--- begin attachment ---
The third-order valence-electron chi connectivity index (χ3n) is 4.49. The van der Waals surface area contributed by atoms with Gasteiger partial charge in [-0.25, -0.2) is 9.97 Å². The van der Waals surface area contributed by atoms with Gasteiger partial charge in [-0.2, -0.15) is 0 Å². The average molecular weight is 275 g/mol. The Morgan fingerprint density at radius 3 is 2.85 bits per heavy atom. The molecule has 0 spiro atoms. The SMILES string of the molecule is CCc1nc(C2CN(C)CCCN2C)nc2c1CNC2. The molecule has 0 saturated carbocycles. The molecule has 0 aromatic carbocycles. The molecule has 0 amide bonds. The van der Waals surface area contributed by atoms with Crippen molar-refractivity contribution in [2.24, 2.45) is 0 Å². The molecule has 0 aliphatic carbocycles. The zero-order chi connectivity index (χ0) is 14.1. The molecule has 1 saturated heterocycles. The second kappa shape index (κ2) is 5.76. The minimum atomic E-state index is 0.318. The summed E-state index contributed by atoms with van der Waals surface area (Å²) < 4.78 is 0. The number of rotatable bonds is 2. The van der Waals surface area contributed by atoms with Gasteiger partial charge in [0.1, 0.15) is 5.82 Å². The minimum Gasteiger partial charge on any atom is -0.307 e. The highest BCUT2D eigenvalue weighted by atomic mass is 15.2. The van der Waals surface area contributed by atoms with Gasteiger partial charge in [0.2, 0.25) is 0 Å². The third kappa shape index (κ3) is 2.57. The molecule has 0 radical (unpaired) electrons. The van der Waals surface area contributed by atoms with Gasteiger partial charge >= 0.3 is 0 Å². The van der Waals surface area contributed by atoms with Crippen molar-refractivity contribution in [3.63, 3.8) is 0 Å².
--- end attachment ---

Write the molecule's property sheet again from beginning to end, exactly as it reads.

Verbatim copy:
The third-order valence-electron chi connectivity index (χ3n) is 4.49. The van der Waals surface area contributed by atoms with Gasteiger partial charge in [-0.25, -0.2) is 9.97 Å². The van der Waals surface area contributed by atoms with Gasteiger partial charge in [-0.2, -0.15) is 0 Å². The average molecular weight is 275 g/mol. The Morgan fingerprint density at radius 3 is 2.85 bits per heavy atom. The molecule has 0 spiro atoms. The SMILES string of the molecule is CCc1nc(C2CN(C)CCCN2C)nc2c1CNC2. The molecule has 0 saturated carbocycles. The molecule has 0 aromatic carbocycles. The molecule has 0 amide bonds. The van der Waals surface area contributed by atoms with Crippen molar-refractivity contribution in [2.24, 2.45) is 0 Å². The molecule has 0 aliphatic carbocycles. The zero-order chi connectivity index (χ0) is 14.1. The molecule has 1 saturated heterocycles. The second kappa shape index (κ2) is 5.76. The minimum atomic E-state index is 0.318. The summed E-state index contributed by atoms with van der Waals surface area (Å²) < 4.78 is 0. The number of rotatable bonds is 2. The van der Waals surface area contributed by atoms with Gasteiger partial charge in [0.1, 0.15) is 5.82 Å². The minimum Gasteiger partial charge on any atom is -0.307 e. The highest BCUT2D eigenvalue weighted by atomic mass is 15.2. The van der Waals surface area contributed by atoms with Gasteiger partial charge in [0.2, 0.25) is 0 Å². The third kappa shape index (κ3) is 2.57. The molecule has 0 radical (unpaired) electrons. The van der Waals surface area contributed by atoms with Gasteiger partial charge >= 0.3 is 0 Å². The van der Waals surface area contributed by atoms with Crippen molar-refractivity contribution in [3.63, 3.8) is 0 Å².